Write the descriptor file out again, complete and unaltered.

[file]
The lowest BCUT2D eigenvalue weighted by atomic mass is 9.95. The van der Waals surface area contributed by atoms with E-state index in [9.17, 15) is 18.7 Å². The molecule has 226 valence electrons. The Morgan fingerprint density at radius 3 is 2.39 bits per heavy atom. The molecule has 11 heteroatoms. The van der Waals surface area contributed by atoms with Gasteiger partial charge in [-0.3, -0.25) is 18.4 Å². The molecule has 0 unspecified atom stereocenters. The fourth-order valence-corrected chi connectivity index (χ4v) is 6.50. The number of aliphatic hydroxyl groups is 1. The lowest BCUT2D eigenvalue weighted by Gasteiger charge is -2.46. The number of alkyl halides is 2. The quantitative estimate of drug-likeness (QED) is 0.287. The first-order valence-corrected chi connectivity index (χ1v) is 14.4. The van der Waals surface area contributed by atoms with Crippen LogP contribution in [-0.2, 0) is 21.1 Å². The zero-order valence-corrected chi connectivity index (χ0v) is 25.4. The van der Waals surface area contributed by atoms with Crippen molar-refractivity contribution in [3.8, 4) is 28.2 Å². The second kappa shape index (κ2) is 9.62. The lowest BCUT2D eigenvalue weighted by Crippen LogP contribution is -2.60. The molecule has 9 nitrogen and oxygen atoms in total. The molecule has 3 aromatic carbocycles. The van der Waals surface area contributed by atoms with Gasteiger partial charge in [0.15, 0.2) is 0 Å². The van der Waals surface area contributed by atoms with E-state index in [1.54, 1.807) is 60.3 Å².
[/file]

The lowest BCUT2D eigenvalue weighted by atomic mass is 9.95. The van der Waals surface area contributed by atoms with E-state index in [9.17, 15) is 18.7 Å². The molecule has 226 valence electrons. The Morgan fingerprint density at radius 3 is 2.39 bits per heavy atom. The molecule has 11 heteroatoms. The van der Waals surface area contributed by atoms with Gasteiger partial charge in [-0.3, -0.25) is 18.4 Å². The molecule has 0 unspecified atom stereocenters. The fourth-order valence-corrected chi connectivity index (χ4v) is 6.50. The number of aliphatic hydroxyl groups is 1. The lowest BCUT2D eigenvalue weighted by Gasteiger charge is -2.46. The number of alkyl halides is 2. The quantitative estimate of drug-likeness (QED) is 0.287. The first-order valence-corrected chi connectivity index (χ1v) is 14.4. The van der Waals surface area contributed by atoms with Crippen LogP contribution in [-0.2, 0) is 21.1 Å². The zero-order valence-corrected chi connectivity index (χ0v) is 25.4. The van der Waals surface area contributed by atoms with Crippen molar-refractivity contribution in [3.8, 4) is 28.2 Å². The second kappa shape index (κ2) is 9.62. The lowest BCUT2D eigenvalue weighted by Crippen LogP contribution is -2.60. The molecule has 9 nitrogen and oxygen atoms in total. The molecule has 3 aromatic carbocycles. The van der Waals surface area contributed by atoms with Gasteiger partial charge in [0.15, 0.2) is 0 Å². The van der Waals surface area contributed by atoms with E-state index in [1.54, 1.807) is 60.3 Å².